Okay, I found the list I was looking for, but now another question. The list includes .vob for imports, but I Premiere keeps crashing when I try to import one. Can anyone confirm that .vob files will work? It's possible that the files themselves are messed up, but they seem to be okay.
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What Premiere Elements version are you using?
Premiere Elements 7?
With Premiere Elements you can import VOBs to the Timeline. Typically, you can rip them from the DVD-VIDEO by placing the DVD disc in the DVD burner tray, opening Premiere Elements and using its Media Downloader for the purpose. If you have Premiere Elements 7, the route would be Get Media/DVD (Camcorder or PC DVD Drive).
Some get excellent results. Others do not quality or otherwise. For those who do not, the typically and most effective route is to use the free MPEG Streamclip to convert the VOBs to DV AVI and then bring the DV AVI version into Premiere Elements Get Media/Files & Folders.
That should give you excellent results.
The above principle holds true for Premiere Elements 2, 4, 7, and 8 which I have used and versions 1 and 3 which I have not used. (There is no versions 5 and 6).
Thanks. I'm using the trial version of 7, evaluating it for potential purchase by the company I work for. I'll try the methods you gave--we have several video conversion apps, so I can definitely do that but we're hoping to have an app that will allow us to do some basic editing with as little extra conversion as possible. I think Premiere Elements will do the job, but making sure VOBs will work is important.
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If the .VOB's are 100% DVD-compliant (very important), then PrE should be able to Import from your HDD and work with these. This ARTICLE will give you a bit more detail on .VOB's. They are not all created equal, though they look the same on the outside.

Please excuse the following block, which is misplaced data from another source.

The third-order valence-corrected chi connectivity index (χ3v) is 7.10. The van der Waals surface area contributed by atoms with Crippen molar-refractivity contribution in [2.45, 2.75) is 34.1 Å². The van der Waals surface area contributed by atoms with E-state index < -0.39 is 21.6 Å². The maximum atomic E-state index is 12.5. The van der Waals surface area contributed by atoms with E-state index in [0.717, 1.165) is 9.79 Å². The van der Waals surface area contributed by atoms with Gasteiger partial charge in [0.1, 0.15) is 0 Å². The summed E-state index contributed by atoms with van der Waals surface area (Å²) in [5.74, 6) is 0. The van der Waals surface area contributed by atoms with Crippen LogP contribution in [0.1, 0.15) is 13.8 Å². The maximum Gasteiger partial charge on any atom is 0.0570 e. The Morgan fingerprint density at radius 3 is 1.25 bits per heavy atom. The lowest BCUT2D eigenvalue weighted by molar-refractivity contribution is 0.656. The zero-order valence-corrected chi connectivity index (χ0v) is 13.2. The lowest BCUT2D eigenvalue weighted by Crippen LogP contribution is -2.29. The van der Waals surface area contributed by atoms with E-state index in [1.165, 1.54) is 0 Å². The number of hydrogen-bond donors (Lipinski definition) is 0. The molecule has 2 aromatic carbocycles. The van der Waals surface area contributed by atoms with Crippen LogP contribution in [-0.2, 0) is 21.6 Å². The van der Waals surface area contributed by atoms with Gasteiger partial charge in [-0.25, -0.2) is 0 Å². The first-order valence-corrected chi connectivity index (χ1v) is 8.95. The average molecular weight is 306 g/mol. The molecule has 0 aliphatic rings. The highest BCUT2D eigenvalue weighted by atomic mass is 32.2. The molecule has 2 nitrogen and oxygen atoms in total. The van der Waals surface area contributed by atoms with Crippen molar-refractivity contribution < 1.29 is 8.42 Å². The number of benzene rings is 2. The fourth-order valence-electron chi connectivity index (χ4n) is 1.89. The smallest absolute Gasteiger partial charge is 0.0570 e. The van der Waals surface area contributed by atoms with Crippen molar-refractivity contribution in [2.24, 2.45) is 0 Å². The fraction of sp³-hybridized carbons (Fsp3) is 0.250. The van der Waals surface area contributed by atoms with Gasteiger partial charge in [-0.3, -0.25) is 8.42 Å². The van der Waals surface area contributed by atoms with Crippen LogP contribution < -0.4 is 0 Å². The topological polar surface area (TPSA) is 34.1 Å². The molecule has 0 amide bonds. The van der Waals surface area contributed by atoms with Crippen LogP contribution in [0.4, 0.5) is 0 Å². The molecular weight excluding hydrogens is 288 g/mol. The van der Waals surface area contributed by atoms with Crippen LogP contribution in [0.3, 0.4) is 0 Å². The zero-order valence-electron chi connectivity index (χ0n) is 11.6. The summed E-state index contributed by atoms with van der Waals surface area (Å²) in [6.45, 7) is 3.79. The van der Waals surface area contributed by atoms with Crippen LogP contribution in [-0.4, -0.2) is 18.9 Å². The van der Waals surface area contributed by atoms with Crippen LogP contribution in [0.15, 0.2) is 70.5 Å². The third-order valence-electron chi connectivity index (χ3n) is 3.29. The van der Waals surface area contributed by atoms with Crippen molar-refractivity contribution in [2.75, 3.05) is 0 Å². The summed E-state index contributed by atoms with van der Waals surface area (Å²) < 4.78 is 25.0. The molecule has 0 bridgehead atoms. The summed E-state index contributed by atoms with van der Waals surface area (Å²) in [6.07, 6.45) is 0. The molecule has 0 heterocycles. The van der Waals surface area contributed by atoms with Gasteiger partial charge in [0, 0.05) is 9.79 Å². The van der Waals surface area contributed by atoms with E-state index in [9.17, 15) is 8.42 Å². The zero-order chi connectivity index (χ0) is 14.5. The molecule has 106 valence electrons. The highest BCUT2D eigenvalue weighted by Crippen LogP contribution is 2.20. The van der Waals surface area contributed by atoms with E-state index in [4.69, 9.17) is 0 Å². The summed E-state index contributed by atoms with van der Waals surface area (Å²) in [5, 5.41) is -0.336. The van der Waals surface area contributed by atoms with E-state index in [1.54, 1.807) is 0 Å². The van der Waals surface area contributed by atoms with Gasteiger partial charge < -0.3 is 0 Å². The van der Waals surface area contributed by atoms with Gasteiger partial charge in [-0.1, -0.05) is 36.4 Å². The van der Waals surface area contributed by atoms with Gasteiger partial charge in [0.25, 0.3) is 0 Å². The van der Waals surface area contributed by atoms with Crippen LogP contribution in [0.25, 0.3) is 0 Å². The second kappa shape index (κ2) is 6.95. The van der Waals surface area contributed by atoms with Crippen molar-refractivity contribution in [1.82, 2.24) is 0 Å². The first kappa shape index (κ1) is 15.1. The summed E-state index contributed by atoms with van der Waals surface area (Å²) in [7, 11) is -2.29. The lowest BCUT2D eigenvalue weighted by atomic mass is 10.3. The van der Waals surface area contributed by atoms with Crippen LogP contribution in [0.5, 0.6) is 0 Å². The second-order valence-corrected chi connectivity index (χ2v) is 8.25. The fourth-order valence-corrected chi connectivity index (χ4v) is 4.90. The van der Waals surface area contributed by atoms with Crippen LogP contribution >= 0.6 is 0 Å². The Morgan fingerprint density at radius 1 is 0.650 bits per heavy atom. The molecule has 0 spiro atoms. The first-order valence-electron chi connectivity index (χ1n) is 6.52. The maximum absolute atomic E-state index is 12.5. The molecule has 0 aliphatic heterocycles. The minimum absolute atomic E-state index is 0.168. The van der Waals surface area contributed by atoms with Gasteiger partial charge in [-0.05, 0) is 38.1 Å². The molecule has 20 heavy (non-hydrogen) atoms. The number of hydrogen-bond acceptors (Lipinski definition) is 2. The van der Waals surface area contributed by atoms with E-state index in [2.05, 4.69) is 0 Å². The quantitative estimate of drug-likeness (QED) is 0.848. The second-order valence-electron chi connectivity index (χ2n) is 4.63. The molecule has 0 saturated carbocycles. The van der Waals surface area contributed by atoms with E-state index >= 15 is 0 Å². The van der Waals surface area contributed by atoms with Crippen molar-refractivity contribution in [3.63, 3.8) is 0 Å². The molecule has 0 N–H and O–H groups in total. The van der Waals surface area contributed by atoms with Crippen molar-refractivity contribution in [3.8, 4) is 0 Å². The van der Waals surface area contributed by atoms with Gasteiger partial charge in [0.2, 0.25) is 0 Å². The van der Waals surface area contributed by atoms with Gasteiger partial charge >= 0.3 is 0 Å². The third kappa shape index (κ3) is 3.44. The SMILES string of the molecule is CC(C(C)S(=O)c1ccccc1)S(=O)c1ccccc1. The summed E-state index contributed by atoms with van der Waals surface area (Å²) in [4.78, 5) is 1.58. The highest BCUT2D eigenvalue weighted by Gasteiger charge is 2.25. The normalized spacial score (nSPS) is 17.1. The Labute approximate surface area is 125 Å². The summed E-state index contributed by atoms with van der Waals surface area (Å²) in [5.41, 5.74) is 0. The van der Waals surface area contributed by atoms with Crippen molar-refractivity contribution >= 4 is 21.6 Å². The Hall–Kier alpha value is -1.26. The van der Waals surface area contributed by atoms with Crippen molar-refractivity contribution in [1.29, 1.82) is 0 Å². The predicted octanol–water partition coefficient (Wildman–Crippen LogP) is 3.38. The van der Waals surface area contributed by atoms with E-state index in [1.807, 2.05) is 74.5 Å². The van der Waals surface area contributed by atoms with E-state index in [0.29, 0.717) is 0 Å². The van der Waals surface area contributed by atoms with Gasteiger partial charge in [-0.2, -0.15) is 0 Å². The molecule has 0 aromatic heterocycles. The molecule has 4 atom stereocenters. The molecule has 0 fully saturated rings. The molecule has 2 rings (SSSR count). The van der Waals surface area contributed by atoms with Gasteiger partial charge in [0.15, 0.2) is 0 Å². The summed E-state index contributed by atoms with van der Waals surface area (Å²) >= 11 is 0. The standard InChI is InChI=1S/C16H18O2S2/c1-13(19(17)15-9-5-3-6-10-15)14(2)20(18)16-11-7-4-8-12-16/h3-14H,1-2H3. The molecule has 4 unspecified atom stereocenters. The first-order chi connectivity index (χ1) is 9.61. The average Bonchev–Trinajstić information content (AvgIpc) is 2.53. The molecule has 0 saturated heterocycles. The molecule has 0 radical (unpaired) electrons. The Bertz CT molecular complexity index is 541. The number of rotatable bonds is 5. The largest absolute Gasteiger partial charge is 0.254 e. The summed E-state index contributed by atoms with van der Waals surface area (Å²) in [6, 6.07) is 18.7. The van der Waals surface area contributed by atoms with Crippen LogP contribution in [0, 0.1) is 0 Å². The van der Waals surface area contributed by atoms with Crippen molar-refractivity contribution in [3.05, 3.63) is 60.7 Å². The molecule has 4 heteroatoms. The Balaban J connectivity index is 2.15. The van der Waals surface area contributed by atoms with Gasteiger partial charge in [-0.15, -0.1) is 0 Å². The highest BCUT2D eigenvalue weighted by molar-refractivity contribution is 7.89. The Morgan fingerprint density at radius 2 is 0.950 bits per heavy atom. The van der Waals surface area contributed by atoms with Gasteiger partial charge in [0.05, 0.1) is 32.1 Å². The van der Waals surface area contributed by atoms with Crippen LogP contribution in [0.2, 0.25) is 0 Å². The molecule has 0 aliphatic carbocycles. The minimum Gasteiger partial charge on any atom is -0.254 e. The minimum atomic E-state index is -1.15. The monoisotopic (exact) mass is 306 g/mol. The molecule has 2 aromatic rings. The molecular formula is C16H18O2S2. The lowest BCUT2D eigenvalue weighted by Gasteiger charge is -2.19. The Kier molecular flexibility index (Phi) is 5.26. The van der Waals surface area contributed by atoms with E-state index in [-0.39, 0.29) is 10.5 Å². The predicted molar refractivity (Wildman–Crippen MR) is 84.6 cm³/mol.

Good luck, and please tell us a bit more about these .VOB files.
Thanks for the link, your thread on VOBs was very informative.
Thank you for the kind words. What I tried to do was to convey the idea that not all .VOB files are created equal. It's just like .AVI files. Different "stuff" can reside inside those files with common extensions. It's the "stuff" that matters, and not the file extension.
With pure MPEG-2 .VOB's (most common with the second, third, etc. .VOB in a VIDEO_TS folder), one can most often just change the file extension to MPEG and edit. It's usually that first .VOB that can contain all sorts of extra "stuff," ofen menuing instrucitons, navigational instructions and even title instructions. These can muck up just renaming the first .VOB to MPEG, and can also keep PrE and PrPro (from version CS4.1) from just Importing and working with the files.
As both Adobe NLE's are built around a DV-AVI Type II file workflow for SD material, doing a good, clean conversion, as ATR recommends, will work in all cases. The limitation is the utility used for this conversion, and how well it deals with that "stuff." MPEG Steamclip comes highly recommended for this purpose.
Many format charts stop very short, as they'll say things like "supports: AVI, MPEG, MP4, .MOV, .VOB, etc." What they fail to take into consideration (and it's a very important consideration), is that each of those can contain all sorts of CODEC's, and "stuff." They are but "wrappers," and are almost meaningless by themselves. This ARTICLE goes into a little background on the concept of "wrappers." Actually, once one gets past the first .VOB with the potential for "stuff," they are probably the easies files to deal with as they WILL be MPEG-2 files inside the .VOB wrapper. The rest in the list can be nearly anything, hence the confusion.